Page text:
That said, the planned formats are essentially just a standardized way of communicating - but IDN Channel Messages could live everywhere from database or proprietary file to cloud to cable. Plain or encrypted, secure or obfuscated.
The most important concept of the IDN Channel Messages is the timestamp. Every channel message has one. This timestamp has a resolution of 1 microsecond and is 32 bit wide, covering more than one hour. It is defined to be relative though, meaning that only the difference between the timestamps of consecutive channel messages is taken into account. This has the advantage of an arbitrary start point (especially useful in case of lost communication) and infinite playback (wraps get irrelevant).
With this concept of timestamps, another large problem is solved very nicely too. Synchronization across multiple distinct data streams, eventually carrying different media types like Laser, Effects, DMX512, Audio, MIDI or Video since all that has to be done is processing the messages in ascending order of their timestamps.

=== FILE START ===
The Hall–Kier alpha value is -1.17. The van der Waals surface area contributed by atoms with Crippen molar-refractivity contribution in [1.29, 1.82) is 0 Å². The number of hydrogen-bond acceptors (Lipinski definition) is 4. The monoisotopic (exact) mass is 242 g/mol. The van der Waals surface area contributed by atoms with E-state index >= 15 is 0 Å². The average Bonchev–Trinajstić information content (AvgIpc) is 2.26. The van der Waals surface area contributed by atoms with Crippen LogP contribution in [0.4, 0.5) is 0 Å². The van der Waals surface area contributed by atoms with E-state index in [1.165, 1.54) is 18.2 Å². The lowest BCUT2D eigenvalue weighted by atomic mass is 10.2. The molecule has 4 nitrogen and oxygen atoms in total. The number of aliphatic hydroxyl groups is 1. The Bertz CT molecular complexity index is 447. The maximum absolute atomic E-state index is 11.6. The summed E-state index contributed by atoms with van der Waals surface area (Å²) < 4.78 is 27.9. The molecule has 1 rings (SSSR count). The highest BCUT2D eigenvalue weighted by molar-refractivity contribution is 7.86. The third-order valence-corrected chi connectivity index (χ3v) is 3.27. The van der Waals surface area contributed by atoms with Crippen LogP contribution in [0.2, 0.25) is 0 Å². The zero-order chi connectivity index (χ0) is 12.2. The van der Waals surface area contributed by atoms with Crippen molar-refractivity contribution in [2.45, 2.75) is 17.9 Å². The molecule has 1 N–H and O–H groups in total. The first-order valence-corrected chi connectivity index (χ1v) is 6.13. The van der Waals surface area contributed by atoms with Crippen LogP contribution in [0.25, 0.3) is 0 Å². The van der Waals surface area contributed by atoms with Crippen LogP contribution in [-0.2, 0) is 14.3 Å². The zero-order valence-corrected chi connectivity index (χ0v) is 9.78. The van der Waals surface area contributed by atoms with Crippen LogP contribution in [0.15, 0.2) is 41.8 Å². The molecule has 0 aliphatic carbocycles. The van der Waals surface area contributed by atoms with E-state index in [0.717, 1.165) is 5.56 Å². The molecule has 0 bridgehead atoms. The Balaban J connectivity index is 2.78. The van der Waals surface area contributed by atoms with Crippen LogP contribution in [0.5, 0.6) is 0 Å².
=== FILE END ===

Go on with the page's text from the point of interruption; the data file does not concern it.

Other key concepts include packetizing and multiple simultaneous channels. Packetizing is useful just about everywhere since just about all scenarios use multiplexing, switched networks, frames, blocks or sectors. Essentially, in case you wanted to store or transfer a continuous waveform, it has to be packetized unless you have LP's, tape, dedicated links or such in mind. So - going for packets (or messages in IDN wording) makes the protocol very versatile. Further, the support for multiple simultaneous channels on protocol level makes IDN Channel Messages powerful and future proof.